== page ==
Credit Backes for making a big impact in Bruins series vs. Columbus

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COLUMBUS, Ohio – David Backes showed in this second-round series against the Columbus Blue Jackets that he can still be a big factor for the Bruins even at 34 years old. It was Backes who was injected into the lineup in Game 4 with the Bruins down 2-1 in the best-of-seven series to Columbus, and helped push the B’s to three straight wins to close out the Blue Jackets while punching their ticket for the Eastern Conference Final.

That’s the same Backes who scored the third goal in Boston’s 3-0 win over the Blue Jackets to eliminate them in Game 6, and the same Backes who registered points in each of the three games after Bruce Cassidy called his number against Columbus.

That’s the same Backes who didn’t pout or complain when he was a healthy scratch to start things vs. Columbus, and simply waited his turn before becoming a big factor in a series against a big, strong Columbus hockey club. It was almost the perfect matchup for the 6-foot-3 power forward to play to the strengths still left in his game.

“David’s role has changed a little bit in the last couple of years. We know that. Right or wrong, that is the coach’s decision. We’ve discussed it with him and we’ve used other players that have gone in and helped us. [Karson] Kuhlman played in this series and did a good job,” said Bruce Cassidy. “I’m happy for David. It’s an adjustment when you’re used to [playing all the time]. He’s been a captain in the National Hockey League.

“Now he’s turned into a little more of a secondary player and he’s been able to stick with it and keep working hard, and accept his role, whether he likes it or not, and contribute to the success of the team. It’s even better when a guy like him scores the goal that’s the nail in the coffin. I’m happy for him. The guys are very happy for him. Hopefully he continues to deliver. Our question is whether he can give you that same energy and physicality every second night for two months, and that’s been the biggest reason he’s been in and out.”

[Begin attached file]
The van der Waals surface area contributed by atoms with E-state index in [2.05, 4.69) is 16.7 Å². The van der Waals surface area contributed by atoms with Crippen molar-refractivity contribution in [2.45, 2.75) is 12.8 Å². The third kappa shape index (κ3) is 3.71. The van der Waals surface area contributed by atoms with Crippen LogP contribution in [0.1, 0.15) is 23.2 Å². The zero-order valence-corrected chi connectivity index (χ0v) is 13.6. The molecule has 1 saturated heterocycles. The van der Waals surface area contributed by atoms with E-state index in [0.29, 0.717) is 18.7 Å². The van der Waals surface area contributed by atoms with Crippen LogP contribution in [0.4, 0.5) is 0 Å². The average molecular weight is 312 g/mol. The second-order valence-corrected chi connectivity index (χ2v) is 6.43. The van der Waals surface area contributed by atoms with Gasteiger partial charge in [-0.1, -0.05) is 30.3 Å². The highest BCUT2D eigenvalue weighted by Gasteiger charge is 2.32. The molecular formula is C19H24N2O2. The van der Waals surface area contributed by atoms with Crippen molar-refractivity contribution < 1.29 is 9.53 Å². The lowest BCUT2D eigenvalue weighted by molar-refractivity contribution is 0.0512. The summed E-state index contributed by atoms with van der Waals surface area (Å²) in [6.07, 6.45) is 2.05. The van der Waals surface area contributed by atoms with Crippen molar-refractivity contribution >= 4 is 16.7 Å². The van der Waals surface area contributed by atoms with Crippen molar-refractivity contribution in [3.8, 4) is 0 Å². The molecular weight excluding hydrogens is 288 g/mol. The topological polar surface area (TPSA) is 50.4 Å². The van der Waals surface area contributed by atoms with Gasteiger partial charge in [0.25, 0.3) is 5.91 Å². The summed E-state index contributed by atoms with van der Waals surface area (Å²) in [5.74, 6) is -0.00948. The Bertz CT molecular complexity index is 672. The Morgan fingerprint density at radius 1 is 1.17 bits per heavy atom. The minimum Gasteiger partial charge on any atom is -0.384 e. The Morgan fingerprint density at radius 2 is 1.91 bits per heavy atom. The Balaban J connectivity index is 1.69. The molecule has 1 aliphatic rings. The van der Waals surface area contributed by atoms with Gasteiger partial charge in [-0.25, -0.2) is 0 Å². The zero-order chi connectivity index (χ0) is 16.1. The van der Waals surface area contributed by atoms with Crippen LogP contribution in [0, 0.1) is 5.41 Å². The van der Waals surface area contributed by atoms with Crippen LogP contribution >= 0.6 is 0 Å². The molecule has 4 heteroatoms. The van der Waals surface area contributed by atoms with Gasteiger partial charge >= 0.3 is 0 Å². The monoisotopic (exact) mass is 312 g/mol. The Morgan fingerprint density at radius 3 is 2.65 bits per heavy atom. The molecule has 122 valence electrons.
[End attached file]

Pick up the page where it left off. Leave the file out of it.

Interestingly enough, Backes has seemed to click as the second line right wing with David Krejci and Jake DeBrusk after failing to seize that spot many times over the last couple of seasons. Circumstances may change in the next round against a Carolina Hurricanes club that has some youth and speed in spots, but the Bruins might not be readying for a conference final right now if they didn’t still have No. 42 on their roster.

“Establishing my game, but not getting too anxious or excited so you end up in the penalty box [was my focus],” said Backes, who now has a goal and four points in seven playoff games for the Bruins while averaging less than 10 minutes of ice time. “I wanted to be a physical presence that could go to the net and create some space for my linemates, and distract goaltenders and occupy defensemen. If I stick to those principles, then the rest of the game works itself out. I felt like I was able to make an impact in the three games that I played in the series.”

Certainly there is leadership with established, longtime veteran Bruins players like Zdeno Chara and Patrice Bergeron, and there is another tier of younger leaders on the Bruins like Torey Krug as well. But another face of true leadership is Backes saying and doing all the right things when it clearly pained him to not dress for playoff games.

That doesn't even count his vocal leadership style on the bench that demands accountability, and makes things a little less quiet around the team during these high stress games. 

It’s almost as if the hockey gods are now rewarding Backes for being the consummate team guy, and now the 34-year-old gets to show he can still play the game at a high level, and make an impact for the B’s, when it matters most: in the Stanley Cup playoffs. 

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